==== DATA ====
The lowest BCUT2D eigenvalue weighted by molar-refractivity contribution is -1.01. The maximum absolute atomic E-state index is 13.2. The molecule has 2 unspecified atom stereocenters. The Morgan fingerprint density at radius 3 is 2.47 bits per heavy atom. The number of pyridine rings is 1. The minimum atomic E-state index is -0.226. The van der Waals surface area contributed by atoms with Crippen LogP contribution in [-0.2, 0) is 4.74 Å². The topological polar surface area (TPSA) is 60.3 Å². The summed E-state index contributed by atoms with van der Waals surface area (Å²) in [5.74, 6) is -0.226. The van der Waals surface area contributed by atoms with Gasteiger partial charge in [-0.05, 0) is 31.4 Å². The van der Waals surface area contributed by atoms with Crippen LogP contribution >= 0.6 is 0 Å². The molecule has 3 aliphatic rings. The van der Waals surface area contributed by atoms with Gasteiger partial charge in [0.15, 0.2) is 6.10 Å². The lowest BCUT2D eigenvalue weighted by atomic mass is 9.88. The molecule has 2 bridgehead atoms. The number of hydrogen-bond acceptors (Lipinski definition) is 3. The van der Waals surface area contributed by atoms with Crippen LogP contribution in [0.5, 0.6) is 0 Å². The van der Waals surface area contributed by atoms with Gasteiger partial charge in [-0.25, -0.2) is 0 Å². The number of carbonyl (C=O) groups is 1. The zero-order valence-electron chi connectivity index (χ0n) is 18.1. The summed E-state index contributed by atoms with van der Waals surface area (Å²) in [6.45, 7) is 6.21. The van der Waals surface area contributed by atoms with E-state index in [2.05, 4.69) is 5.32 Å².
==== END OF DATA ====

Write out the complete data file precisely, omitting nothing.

The lowest BCUT2D eigenvalue weighted by molar-refractivity contribution is -1.01. The maximum absolute atomic E-state index is 13.2. The molecule has 2 unspecified atom stereocenters. The Morgan fingerprint density at radius 3 is 2.47 bits per heavy atom. The number of pyridine rings is 1. The minimum atomic E-state index is -0.226. The van der Waals surface area contributed by atoms with Crippen LogP contribution in [-0.2, 0) is 4.74 Å². The topological polar surface area (TPSA) is 60.3 Å². The summed E-state index contributed by atoms with van der Waals surface area (Å²) in [5.74, 6) is -0.226. The van der Waals surface area contributed by atoms with Gasteiger partial charge in [-0.05, 0) is 31.4 Å². The van der Waals surface area contributed by atoms with Crippen LogP contribution >= 0.6 is 0 Å². The molecule has 3 aliphatic rings. The van der Waals surface area contributed by atoms with Gasteiger partial charge in [0.15, 0.2) is 6.10 Å². The lowest BCUT2D eigenvalue weighted by atomic mass is 9.88. The molecule has 2 bridgehead atoms. The number of hydrogen-bond acceptors (Lipinski definition) is 3. The van der Waals surface area contributed by atoms with Crippen LogP contribution in [0.5, 0.6) is 0 Å². The van der Waals surface area contributed by atoms with Gasteiger partial charge in [-0.25, -0.2) is 0 Å². The number of carbonyl (C=O) groups is 1. The zero-order valence-electron chi connectivity index (χ0n) is 18.1. The summed E-state index contributed by atoms with van der Waals surface area (Å²) in [6.45, 7) is 6.21. The van der Waals surface area contributed by atoms with E-state index in [2.05, 4.69) is 5.32 Å².